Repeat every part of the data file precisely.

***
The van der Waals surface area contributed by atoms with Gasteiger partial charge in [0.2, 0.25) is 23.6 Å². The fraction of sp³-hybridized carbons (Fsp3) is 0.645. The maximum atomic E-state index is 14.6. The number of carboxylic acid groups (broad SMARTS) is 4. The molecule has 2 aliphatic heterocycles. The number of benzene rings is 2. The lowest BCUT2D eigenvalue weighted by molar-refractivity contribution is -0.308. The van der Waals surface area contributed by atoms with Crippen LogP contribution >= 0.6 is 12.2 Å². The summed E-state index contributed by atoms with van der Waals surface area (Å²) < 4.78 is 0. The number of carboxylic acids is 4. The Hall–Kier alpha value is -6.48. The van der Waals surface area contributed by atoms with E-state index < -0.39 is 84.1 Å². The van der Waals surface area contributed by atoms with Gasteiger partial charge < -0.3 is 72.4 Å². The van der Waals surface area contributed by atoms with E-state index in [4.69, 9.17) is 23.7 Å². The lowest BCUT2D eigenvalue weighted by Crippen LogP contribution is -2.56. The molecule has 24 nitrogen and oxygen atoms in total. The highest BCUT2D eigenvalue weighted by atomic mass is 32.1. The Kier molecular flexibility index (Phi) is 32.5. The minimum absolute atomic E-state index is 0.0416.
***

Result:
The van der Waals surface area contributed by atoms with Gasteiger partial charge in [0.2, 0.25) is 23.6 Å². The fraction of sp³-hybridized carbons (Fsp3) is 0.645. The maximum atomic E-state index is 14.6. The number of carboxylic acid groups (broad SMARTS) is 4. The molecule has 2 aliphatic heterocycles. The number of benzene rings is 2. The lowest BCUT2D eigenvalue weighted by molar-refractivity contribution is -0.308. The van der Waals surface area contributed by atoms with Crippen LogP contribution >= 0.6 is 12.2 Å². The summed E-state index contributed by atoms with van der Waals surface area (Å²) < 4.78 is 0. The number of carboxylic acids is 4. The Hall–Kier alpha value is -6.48. The van der Waals surface area contributed by atoms with E-state index < -0.39 is 84.1 Å². The van der Waals surface area contributed by atoms with Gasteiger partial charge < -0.3 is 72.4 Å². The van der Waals surface area contributed by atoms with E-state index in [4.69, 9.17) is 23.7 Å². The lowest BCUT2D eigenvalue weighted by Crippen LogP contribution is -2.56. The molecule has 24 nitrogen and oxygen atoms in total. The highest BCUT2D eigenvalue weighted by atomic mass is 32.1. The Kier molecular flexibility index (Phi) is 32.5. The minimum absolute atomic E-state index is 0.0416.